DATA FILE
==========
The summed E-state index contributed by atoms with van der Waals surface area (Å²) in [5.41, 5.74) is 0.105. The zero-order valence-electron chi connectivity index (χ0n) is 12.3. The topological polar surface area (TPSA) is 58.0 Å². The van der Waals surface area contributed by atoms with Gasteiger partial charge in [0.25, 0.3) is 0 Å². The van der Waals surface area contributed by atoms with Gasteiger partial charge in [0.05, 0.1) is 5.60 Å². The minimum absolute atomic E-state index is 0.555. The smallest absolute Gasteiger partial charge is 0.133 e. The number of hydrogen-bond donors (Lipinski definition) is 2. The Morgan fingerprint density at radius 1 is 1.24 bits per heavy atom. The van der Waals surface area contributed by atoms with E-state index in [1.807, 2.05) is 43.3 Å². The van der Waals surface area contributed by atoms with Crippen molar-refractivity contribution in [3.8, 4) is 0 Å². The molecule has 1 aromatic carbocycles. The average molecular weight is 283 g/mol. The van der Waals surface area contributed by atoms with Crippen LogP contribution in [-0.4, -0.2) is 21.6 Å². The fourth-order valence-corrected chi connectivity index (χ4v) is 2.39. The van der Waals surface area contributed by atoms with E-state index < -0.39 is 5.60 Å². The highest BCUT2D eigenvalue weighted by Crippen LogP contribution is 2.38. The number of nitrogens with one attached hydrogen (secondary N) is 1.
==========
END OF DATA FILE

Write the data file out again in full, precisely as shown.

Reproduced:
The summed E-state index contributed by atoms with van der Waals surface area (Å²) in [5.41, 5.74) is 0.105. The zero-order valence-electron chi connectivity index (χ0n) is 12.3. The topological polar surface area (TPSA) is 58.0 Å². The van der Waals surface area contributed by atoms with Gasteiger partial charge in [0.25, 0.3) is 0 Å². The van der Waals surface area contributed by atoms with Gasteiger partial charge in [0.05, 0.1) is 5.60 Å². The minimum absolute atomic E-state index is 0.555. The smallest absolute Gasteiger partial charge is 0.133 e. The number of hydrogen-bond donors (Lipinski definition) is 2. The Morgan fingerprint density at radius 1 is 1.24 bits per heavy atom. The van der Waals surface area contributed by atoms with E-state index in [1.807, 2.05) is 43.3 Å². The van der Waals surface area contributed by atoms with Crippen molar-refractivity contribution in [3.8, 4) is 0 Å². The molecule has 1 aromatic carbocycles. The average molecular weight is 283 g/mol. The van der Waals surface area contributed by atoms with Crippen LogP contribution in [-0.4, -0.2) is 21.6 Å². The fourth-order valence-corrected chi connectivity index (χ4v) is 2.39. The van der Waals surface area contributed by atoms with E-state index < -0.39 is 5.60 Å². The highest BCUT2D eigenvalue weighted by Crippen LogP contribution is 2.38. The number of nitrogens with one attached hydrogen (secondary N) is 1.